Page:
Executive Director of the Joint UN Programme on HIV/AIDS (UNAIDS) Michel Sidibé, announced in Dakar, Senegal, that too many Africans still cannot access key HIV/AIDS prevention and treatment services.
Senegal has one of the lowest adult AIDS rates in sub-Saharan Africa: 1%. Of the 350 000 orphans living in the country, only 8 000 of them have been orphaned by AIDS. Late Canadian medical geographer, Dr. Harold Foster, and others have pointed to the country’s high soil levels of the mineral selenium (which is a critical component of the immune system and whose deficiency is correlated to the worsening of AIDS) as an important variable in Senegal’s fight against AIDS.
Such favourable geography aside, the reduction of mother-to-child-transmission (MTCT) and the protection of children remains a crucial sphere for anti-HIV/AIDS action.
Mr. Sidibé, who was attending the Sub-Saharan Africa Regional Management Meeting, warned that while there has been a 10% increase in the number of HIV-positive pregnant women taking the anti-retroviral drugs (ARVs) that keep them healthy and prevent the transmission of the HIV virus to their children, less than half of those women needing it can access it.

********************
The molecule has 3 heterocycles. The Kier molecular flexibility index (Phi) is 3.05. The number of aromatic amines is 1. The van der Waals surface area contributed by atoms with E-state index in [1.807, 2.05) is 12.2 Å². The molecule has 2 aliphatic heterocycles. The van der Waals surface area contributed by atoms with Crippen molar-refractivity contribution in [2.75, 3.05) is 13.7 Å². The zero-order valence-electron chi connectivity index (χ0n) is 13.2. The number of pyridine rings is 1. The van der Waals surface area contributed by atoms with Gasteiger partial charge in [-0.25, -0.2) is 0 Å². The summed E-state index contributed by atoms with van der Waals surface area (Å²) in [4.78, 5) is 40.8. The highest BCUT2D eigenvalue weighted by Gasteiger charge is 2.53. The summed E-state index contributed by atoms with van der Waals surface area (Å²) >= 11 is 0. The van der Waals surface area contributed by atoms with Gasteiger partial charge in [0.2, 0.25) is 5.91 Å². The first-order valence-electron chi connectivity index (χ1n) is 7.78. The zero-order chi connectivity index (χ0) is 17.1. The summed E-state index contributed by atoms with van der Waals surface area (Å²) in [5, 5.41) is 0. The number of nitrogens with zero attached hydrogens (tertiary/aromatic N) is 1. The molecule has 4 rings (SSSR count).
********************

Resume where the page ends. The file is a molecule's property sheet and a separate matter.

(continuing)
MTCT is an issue that is absolutely central to improving child health and reducing mortality, as 390 000 children under 15 years old were infected in 2008 alone.
Only earlier this week, reports circulated that the World Health Organization put out a revised directive for the treatment of HIV-positive expecting mothers. Based on the recommendations of 2006 findings, they will now start ARVs in the fourteenth week of pregnancy and will continue until the baby has been weaned. This is expected to increase child survival among HIV-positive mothers greatly.
All over the world, authorities are realizing the importance of preventing paediatric infections and of protecting children and youth already infected with HIV/AIDS. In Asia, China, with the help of UNICEF, has launched its first anti-HIV/AIDS network for young people. And in India, after the brutal murder of Sanjenbam German, an HIV-positive boy, civil society actors are urging the government to enact a framework that protects the rights of children living with HIV. Sadly, HIV-positive children face routine discrimination—no matter what continent they live on.